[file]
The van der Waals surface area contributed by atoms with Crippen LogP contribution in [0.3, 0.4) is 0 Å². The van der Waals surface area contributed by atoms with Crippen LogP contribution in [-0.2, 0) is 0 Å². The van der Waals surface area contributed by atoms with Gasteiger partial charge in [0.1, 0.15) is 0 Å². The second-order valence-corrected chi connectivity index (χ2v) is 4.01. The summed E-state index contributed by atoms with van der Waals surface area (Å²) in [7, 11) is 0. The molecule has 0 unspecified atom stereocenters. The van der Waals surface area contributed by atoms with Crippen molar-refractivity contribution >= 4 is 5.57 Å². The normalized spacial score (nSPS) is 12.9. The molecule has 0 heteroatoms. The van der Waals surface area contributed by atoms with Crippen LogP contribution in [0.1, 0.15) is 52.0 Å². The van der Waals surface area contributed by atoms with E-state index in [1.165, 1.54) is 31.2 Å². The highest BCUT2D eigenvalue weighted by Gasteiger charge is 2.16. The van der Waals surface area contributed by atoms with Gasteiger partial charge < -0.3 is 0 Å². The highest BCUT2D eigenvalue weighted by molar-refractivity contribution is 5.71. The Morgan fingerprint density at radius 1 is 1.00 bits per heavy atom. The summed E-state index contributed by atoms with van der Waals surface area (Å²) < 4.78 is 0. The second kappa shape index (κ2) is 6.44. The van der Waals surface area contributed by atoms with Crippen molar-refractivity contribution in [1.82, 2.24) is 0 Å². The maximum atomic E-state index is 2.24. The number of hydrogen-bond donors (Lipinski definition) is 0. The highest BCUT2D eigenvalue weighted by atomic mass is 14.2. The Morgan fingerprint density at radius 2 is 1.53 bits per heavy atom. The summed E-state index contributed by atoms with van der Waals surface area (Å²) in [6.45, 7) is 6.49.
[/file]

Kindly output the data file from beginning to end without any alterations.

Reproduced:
The van der Waals surface area contributed by atoms with Crippen LogP contribution in [0.3, 0.4) is 0 Å². The van der Waals surface area contributed by atoms with Crippen LogP contribution in [-0.2, 0) is 0 Å². The van der Waals surface area contributed by atoms with Gasteiger partial charge in [0.1, 0.15) is 0 Å². The second-order valence-corrected chi connectivity index (χ2v) is 4.01. The summed E-state index contributed by atoms with van der Waals surface area (Å²) in [7, 11) is 0. The molecule has 0 unspecified atom stereocenters. The van der Waals surface area contributed by atoms with Crippen molar-refractivity contribution >= 4 is 5.57 Å². The normalized spacial score (nSPS) is 12.9. The molecule has 0 heteroatoms. The van der Waals surface area contributed by atoms with Crippen LogP contribution in [0.1, 0.15) is 52.0 Å². The van der Waals surface area contributed by atoms with E-state index in [1.165, 1.54) is 31.2 Å². The highest BCUT2D eigenvalue weighted by Gasteiger charge is 2.16. The van der Waals surface area contributed by atoms with Gasteiger partial charge < -0.3 is 0 Å². The highest BCUT2D eigenvalue weighted by molar-refractivity contribution is 5.71. The Morgan fingerprint density at radius 1 is 1.00 bits per heavy atom. The summed E-state index contributed by atoms with van der Waals surface area (Å²) < 4.78 is 0. The second kappa shape index (κ2) is 6.44. The van der Waals surface area contributed by atoms with Crippen molar-refractivity contribution in [1.82, 2.24) is 0 Å². The maximum atomic E-state index is 2.24. The number of hydrogen-bond donors (Lipinski definition) is 0. The highest BCUT2D eigenvalue weighted by atomic mass is 14.2. The Morgan fingerprint density at radius 2 is 1.53 bits per heavy atom. The summed E-state index contributed by atoms with van der Waals surface area (Å²) in [6.45, 7) is 6.49.